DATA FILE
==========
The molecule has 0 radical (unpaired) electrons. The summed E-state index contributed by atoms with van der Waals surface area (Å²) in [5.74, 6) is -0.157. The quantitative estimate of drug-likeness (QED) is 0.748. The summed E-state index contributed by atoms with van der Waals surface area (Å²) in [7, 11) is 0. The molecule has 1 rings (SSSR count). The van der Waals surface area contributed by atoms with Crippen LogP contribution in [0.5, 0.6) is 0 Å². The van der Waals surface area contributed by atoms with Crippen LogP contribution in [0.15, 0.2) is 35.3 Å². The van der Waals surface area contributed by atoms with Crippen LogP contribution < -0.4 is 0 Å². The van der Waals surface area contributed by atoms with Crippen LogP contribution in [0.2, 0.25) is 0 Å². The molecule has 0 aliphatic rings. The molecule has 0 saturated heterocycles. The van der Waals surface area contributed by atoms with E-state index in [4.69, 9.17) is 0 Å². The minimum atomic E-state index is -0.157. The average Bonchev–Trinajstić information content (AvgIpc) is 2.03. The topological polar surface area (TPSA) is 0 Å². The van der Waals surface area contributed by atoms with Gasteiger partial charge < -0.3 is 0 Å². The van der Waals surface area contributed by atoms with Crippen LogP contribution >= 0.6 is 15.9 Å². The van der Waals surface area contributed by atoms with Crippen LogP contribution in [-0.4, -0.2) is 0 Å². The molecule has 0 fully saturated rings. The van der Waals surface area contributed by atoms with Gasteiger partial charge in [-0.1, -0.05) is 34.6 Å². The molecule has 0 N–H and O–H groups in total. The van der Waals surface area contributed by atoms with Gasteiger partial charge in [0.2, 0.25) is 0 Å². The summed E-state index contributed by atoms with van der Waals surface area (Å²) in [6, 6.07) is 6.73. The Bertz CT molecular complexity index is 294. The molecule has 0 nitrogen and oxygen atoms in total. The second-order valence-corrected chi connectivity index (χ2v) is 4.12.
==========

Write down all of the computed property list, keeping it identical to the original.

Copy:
The molecule has 0 radical (unpaired) electrons. The summed E-state index contributed by atoms with van der Waals surface area (Å²) in [5.74, 6) is -0.157. The quantitative estimate of drug-likeness (QED) is 0.748. The summed E-state index contributed by atoms with van der Waals surface area (Å²) in [7, 11) is 0. The molecule has 1 rings (SSSR count). The van der Waals surface area contributed by atoms with Crippen LogP contribution in [0.5, 0.6) is 0 Å². The van der Waals surface area contributed by atoms with Crippen LogP contribution in [0.15, 0.2) is 35.3 Å². The van der Waals surface area contributed by atoms with Crippen LogP contribution < -0.4 is 0 Å². The van der Waals surface area contributed by atoms with Crippen LogP contribution in [0.2, 0.25) is 0 Å². The molecule has 0 aliphatic rings. The molecule has 0 saturated heterocycles. The van der Waals surface area contributed by atoms with E-state index in [4.69, 9.17) is 0 Å². The minimum atomic E-state index is -0.157. The average Bonchev–Trinajstić information content (AvgIpc) is 2.03. The topological polar surface area (TPSA) is 0 Å². The van der Waals surface area contributed by atoms with Gasteiger partial charge < -0.3 is 0 Å². The van der Waals surface area contributed by atoms with Crippen LogP contribution >= 0.6 is 15.9 Å². The van der Waals surface area contributed by atoms with Crippen LogP contribution in [-0.4, -0.2) is 0 Å². The molecule has 0 fully saturated rings. The van der Waals surface area contributed by atoms with Gasteiger partial charge in [-0.1, -0.05) is 34.6 Å². The molecule has 0 N–H and O–H groups in total. The van der Waals surface area contributed by atoms with Gasteiger partial charge in [0.2, 0.25) is 0 Å². The summed E-state index contributed by atoms with van der Waals surface area (Å²) in [6, 6.07) is 6.73. The Bertz CT molecular complexity index is 294. The molecule has 0 nitrogen and oxygen atoms in total. The second-order valence-corrected chi connectivity index (χ2v) is 4.12.